Photos by Steffen Jørgensen
I’ll just come straight off the starting line with this: seeing The Sonics at Voxhall was one of the best musical experiences of my life.
Why? Well, I think the word of the evening was “expectations”. You see – expectations can be a bitch of a monkey to carry on your back when dealing with music – it can mar and tarnish every single moment you potentially could have had – but when you leave them at the door – you are totally free to experience things for what they are. What they were here: brilliant.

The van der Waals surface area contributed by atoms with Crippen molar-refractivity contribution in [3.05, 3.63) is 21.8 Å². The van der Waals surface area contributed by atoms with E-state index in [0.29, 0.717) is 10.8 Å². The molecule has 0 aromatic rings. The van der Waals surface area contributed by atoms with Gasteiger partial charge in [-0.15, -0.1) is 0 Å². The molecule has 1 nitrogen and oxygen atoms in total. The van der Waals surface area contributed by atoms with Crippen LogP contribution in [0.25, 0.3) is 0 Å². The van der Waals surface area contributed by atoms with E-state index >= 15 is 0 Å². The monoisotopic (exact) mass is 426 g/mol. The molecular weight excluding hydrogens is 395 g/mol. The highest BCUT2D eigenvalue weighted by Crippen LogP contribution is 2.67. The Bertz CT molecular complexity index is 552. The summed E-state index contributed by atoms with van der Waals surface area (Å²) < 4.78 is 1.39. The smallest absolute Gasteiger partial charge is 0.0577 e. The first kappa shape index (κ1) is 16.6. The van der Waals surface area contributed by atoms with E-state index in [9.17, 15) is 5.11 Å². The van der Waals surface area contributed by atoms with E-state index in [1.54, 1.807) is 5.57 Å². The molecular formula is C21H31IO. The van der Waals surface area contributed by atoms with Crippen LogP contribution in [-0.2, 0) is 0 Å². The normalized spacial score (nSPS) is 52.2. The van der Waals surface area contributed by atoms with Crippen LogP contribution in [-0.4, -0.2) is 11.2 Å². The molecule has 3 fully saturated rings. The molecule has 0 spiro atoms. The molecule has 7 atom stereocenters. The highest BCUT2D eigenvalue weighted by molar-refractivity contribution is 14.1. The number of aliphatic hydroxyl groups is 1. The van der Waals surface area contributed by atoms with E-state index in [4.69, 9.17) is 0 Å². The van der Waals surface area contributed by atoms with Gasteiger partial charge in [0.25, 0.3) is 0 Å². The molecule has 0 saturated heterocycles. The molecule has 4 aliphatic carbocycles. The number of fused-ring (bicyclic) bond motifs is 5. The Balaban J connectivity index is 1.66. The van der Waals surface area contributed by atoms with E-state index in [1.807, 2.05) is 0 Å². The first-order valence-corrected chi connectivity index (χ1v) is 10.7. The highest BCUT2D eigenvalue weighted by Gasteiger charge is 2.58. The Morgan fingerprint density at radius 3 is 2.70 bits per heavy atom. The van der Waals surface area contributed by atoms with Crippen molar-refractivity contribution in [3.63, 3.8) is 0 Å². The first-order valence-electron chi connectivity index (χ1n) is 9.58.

I took my band mate Daniel in to see The Sonics. We, like nearly everyone else there – had grown up playing the old Sonics records, A band that only existed for a short time 50 years ago – and have a mystical cult following among punks, garage rockers and lovers of raw original first wave artifacts. Seeing the Sonics on a stage in our hometown, and them sounding as raw and vital as they did on the records, and being able to even touch them and dance in front of them was never supposed to happen – well not any more than seeing the Beatles, a skinny Elvis or going on a date with Marilyn Monroe if we’re dreaming. Here we were though – seemingly in a dream.